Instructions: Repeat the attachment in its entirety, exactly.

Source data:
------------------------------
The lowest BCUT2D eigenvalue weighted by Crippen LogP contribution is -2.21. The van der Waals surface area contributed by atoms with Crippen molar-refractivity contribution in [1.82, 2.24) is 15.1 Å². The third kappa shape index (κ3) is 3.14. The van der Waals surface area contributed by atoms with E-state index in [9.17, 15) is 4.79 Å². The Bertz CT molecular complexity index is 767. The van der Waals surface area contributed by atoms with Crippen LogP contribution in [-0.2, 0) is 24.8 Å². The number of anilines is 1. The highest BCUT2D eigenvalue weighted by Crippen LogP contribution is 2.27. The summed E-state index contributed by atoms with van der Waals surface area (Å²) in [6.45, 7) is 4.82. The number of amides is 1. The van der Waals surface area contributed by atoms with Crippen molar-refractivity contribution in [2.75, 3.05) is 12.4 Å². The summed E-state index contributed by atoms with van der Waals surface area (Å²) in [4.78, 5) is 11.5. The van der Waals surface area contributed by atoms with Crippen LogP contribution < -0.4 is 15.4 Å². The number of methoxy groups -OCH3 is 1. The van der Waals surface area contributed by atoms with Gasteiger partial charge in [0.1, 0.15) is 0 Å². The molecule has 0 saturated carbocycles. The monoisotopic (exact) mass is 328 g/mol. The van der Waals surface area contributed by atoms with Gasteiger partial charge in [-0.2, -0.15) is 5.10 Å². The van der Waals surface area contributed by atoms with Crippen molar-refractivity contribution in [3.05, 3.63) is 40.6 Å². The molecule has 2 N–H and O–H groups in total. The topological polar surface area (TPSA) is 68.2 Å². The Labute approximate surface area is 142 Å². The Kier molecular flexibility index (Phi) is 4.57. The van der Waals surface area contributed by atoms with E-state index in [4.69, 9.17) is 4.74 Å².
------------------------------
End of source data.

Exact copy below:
The lowest BCUT2D eigenvalue weighted by Crippen LogP contribution is -2.21. The van der Waals surface area contributed by atoms with Crippen molar-refractivity contribution in [1.82, 2.24) is 15.1 Å². The third kappa shape index (κ3) is 3.14. The van der Waals surface area contributed by atoms with E-state index in [9.17, 15) is 4.79 Å². The Bertz CT molecular complexity index is 767. The van der Waals surface area contributed by atoms with Crippen LogP contribution in [-0.2, 0) is 24.8 Å². The number of anilines is 1. The highest BCUT2D eigenvalue weighted by Crippen LogP contribution is 2.27. The summed E-state index contributed by atoms with van der Waals surface area (Å²) in [6.45, 7) is 4.82. The number of amides is 1. The van der Waals surface area contributed by atoms with Crippen molar-refractivity contribution in [2.75, 3.05) is 12.4 Å². The summed E-state index contributed by atoms with van der Waals surface area (Å²) in [4.78, 5) is 11.5. The van der Waals surface area contributed by atoms with Crippen LogP contribution < -0.4 is 15.4 Å². The number of methoxy groups -OCH3 is 1. The van der Waals surface area contributed by atoms with Gasteiger partial charge in [0.1, 0.15) is 0 Å². The molecule has 0 saturated carbocycles. The monoisotopic (exact) mass is 328 g/mol. The van der Waals surface area contributed by atoms with Gasteiger partial charge in [-0.2, -0.15) is 5.10 Å². The van der Waals surface area contributed by atoms with Crippen molar-refractivity contribution in [3.05, 3.63) is 40.6 Å². The molecule has 2 N–H and O–H groups in total. The topological polar surface area (TPSA) is 68.2 Å². The Labute approximate surface area is 142 Å². The Kier molecular flexibility index (Phi) is 4.57. The van der Waals surface area contributed by atoms with E-state index in [4.69, 9.17) is 4.74 Å².